• I think that my favorite "bandit" nickname is one that, unfortunately, did not originate in Chicago. It was the doing of the FBI guys in Seattle when they came up with the name "Can You Hear Me Now Bandit" for a guy who kept talking on his cell phone whilst robbing places! I also think that I'm glad that the practice of nicknaming criminals gets toned down a bit when it comes to those who kill other people. I was good with "The Unabomber" as a nickname (no matter how ridiculous it is). I wouldn't have been good for 16-17 years of "Be on the look out for "Explode-y Von Bombs Your Ass."

    So what have we learned? The FBI is a pretty tough place to work. Or not. Maybe we've learned too much about the inner workings of the FBI. Or not enough. Either way, I think we learned that if you're going to be a bank robber, don't always wear the same damn thing every time you rob a place. I think we also learned that we're glad that bank robbers (in general) aren't real bright and will continue to wear the same damn thing every time they rob a place, which earns them a catchy nickname which aids their eventual capture. It's one of the few times when I'm actually grateful for stupidity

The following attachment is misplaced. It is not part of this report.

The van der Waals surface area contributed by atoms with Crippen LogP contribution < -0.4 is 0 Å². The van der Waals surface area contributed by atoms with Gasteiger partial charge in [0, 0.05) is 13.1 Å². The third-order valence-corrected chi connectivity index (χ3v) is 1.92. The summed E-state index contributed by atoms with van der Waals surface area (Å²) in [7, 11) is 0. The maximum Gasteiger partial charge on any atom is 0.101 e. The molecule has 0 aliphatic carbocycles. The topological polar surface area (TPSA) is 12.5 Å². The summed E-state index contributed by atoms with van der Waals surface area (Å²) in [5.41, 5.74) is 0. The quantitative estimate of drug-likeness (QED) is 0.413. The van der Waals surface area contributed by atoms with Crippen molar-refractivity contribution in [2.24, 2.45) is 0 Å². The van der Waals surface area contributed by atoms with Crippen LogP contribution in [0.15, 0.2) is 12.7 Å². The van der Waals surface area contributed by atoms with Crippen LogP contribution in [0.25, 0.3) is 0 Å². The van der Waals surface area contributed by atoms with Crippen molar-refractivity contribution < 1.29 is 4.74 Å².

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    2 comments:

    Alice Amplified said...

    Oh, for the love of Mike. Kangol hats are coooool! and no, you don't wear them like a newboy cap. You wear tham BACKWARDS, so that the Kangol logo is showing.

    I've asked you to please check with me before sticking your foot in your fashion mouth!

    In the absence of Stacey London, I'm your go to.

    Mare said...

    BACKWARDS?! So that the Kangol logo is showing to whom? Those BEHIND you? How are those in FRONT of you going to know it's a Kangol hat if it's BACKWARDS?!

    You've got some guy named Mike with a backwards hat and a foot in his mouth! Doesn't sound very fashionable. Where IS Stacy London when you need her?

    Can't we all just throw on a nice message T-shirt and call it a day? I do enjoy a nice message tee.